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Comparison between Michael Henchard and Okonkwo

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Introduction

Julia Cloke Comparison between Michael Henchard and Okonkwo This will be a direct comparison between the two leading characters in the books 'Things Fall Apart', written by Chinua Achebe and 'The Major of Casterbridge', written by Thomas Hardy. I will compare and contrast both the differences and similarities in the personalities of the Nineteenth Century major and the more contemporary trial leader. Okonkwo is more contemporary because the book is set in a very traditional African village, and has basic, moral issues associated with it. At the beginning of Chapter Five in 'The Major of Casterbridge' we meet a man of distinct wealth and power, shown through the highly prestigious title that he has earned. It is of course Michael Henchard, newly elected Major of the corn-merchant town, Casterbridge. He is at the height of his success through his profiting business, and has earned the respect of fellow colleges through his perseverance of power. Okonkwo, a tribal elder, also earned his respect through his own successes. From the very first page we hear about his youthful triumph in the wrestling ring by, 'throwing Amalinze the Cat.' 'His fame rested on solid personal achievements,' and from that moment on he built up his possessions and power through the Obi that he owned. ...read more.

Middle

When told by the priest he must, 'bring to the shrine...one hen...and a hundred cowries,' for beating his second wife during the week of peace, Okonkwo feels hard done by. He feels that the priest doesn't understand the reasoning behind it and that if he did, he would surely have not punished Okonkwo. Okonkwo, 'was not the man to go about telling his neighbours he was in error.' Henchard's first major battle to contend with is the competition and threat posed by the young, keen and intelligent Scots man, Farfrae. Farfrae decides to set up business to directly rival that of Henchard's. This threat intimidates the insecure Henchard because he sees Farfrae to be undermining him and undoubtedly wants all the glory for himself. I think that this threat is all in the mind of Henchard and that it is really a case of Henchard's pride, always wanting to be the best at everything. He may feel intimidated by Farfrae's intelligence, something that Henchard lacks and is naturally jealous of. This jealously makes Henchard feel insecure about his own successes, and forces him to lash out at his workers and villagers. Impulsive reactions to his workers often end in sharp, rude remarks that offend and frighten his workers. When Abel Whittle was late for work one too many times, Henchard decided to make an example of him and humiliate him in front of everyone to teach him a lesson. ...read more.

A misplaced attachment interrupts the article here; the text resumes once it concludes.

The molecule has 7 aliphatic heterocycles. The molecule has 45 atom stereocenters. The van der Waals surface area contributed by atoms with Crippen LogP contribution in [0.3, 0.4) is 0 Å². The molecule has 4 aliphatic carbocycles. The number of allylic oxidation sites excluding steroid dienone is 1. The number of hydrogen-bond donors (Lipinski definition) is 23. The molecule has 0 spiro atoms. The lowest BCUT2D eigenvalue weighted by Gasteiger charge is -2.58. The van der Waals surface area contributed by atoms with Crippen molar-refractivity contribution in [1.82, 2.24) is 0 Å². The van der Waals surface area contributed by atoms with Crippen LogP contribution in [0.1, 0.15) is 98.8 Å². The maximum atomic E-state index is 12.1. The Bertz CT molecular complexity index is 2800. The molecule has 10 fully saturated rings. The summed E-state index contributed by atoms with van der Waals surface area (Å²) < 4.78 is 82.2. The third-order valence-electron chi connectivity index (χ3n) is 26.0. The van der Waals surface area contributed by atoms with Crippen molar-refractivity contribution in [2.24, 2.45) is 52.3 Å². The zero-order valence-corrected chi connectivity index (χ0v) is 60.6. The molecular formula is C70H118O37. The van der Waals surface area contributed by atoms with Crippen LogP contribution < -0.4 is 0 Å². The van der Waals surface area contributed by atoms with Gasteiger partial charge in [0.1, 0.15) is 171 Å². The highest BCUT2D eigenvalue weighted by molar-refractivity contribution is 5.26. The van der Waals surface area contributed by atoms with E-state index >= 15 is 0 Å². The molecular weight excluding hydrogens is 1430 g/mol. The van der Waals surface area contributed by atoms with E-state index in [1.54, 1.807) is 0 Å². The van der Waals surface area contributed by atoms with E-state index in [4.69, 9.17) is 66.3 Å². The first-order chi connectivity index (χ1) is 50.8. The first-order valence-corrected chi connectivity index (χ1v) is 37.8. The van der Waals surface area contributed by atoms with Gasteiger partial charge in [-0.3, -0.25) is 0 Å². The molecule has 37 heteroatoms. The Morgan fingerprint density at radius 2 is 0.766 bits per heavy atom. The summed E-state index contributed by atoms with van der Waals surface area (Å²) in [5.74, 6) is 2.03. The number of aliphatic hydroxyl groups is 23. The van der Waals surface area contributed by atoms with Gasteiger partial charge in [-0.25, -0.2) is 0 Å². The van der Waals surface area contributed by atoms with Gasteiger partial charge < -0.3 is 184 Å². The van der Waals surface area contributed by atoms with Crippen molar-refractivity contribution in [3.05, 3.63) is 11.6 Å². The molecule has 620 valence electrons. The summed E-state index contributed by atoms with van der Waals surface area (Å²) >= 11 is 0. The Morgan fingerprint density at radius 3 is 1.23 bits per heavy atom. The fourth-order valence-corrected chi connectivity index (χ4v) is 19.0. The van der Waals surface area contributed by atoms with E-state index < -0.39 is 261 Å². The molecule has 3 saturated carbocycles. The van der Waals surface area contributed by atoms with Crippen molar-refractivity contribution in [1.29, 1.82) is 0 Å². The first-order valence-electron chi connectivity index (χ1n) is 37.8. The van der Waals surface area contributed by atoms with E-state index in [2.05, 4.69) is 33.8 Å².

Conclusion

His thinking seems to be governed, at least in part, by the survival of the clan and restoration of traditions. He takes his own life to show the clan that they must keep the traditions alive if they want to survive in this world. 'It is an offence against the Earth...for a man to take his own life,' and so, 'his body is evil...only strangers may touch it.' Although such a loss to the clan tortures the men, it also shows them that they must follow the traditions of their elders, being that they cannot bury him for he has committed a deadly sin. A sin the other tribe men will have to cleanse. To shed blood on the clan is considered the ultimate crime as it is contradictory to everything else you are ever taught. His death is also pay back on the white people to show them the horrific atrocities they have enforced on the land and how they have destroyed the lives of many black Nigerians. He also wants to frustrate the white man by not telling then the message, found in the book. Throughout the two books you find many instances where both men are forced to express their emotions violently in many occasions and most definitely domineering. Each challenge that the pair faces seems to unleash even more of this inner demon, as if a chord inside them is slowly snapping under the constant demands. ...read more.

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